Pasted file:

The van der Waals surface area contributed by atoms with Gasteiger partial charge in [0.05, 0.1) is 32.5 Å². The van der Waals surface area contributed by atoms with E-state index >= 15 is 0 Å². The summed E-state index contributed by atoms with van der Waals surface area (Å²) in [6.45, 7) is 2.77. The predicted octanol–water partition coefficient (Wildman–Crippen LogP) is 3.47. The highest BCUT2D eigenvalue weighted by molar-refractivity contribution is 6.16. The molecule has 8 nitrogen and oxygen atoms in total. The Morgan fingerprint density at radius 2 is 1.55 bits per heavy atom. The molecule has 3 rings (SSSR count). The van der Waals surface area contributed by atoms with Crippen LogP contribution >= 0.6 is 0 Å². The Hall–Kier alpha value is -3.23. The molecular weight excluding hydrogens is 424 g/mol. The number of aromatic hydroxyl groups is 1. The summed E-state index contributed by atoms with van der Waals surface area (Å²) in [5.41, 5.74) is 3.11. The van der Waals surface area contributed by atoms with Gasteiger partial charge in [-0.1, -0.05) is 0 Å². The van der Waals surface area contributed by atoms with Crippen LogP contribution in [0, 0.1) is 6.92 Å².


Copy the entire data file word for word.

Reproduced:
The van der Waals surface area contributed by atoms with Gasteiger partial charge in [0.05, 0.1) is 32.5 Å². The van der Waals surface area contributed by atoms with E-state index >= 15 is 0 Å². The summed E-state index contributed by atoms with van der Waals surface area (Å²) in [6.45, 7) is 2.77. The predicted octanol–water partition coefficient (Wildman–Crippen LogP) is 3.47. The highest BCUT2D eigenvalue weighted by molar-refractivity contribution is 6.16. The molecule has 8 nitrogen and oxygen atoms in total. The Morgan fingerprint density at radius 2 is 1.55 bits per heavy atom. The molecule has 3 rings (SSSR count). The van der Waals surface area contributed by atoms with Crippen LogP contribution >= 0.6 is 0 Å². The Hall–Kier alpha value is -3.23. The molecular weight excluding hydrogens is 424 g/mol. The number of aromatic hydroxyl groups is 1. The summed E-state index contributed by atoms with van der Waals surface area (Å²) in [5.41, 5.74) is 3.11. The van der Waals surface area contributed by atoms with Gasteiger partial charge in [-0.1, -0.05) is 0 Å². The van der Waals surface area contributed by atoms with Crippen LogP contribution in [0, 0.1) is 6.92 Å².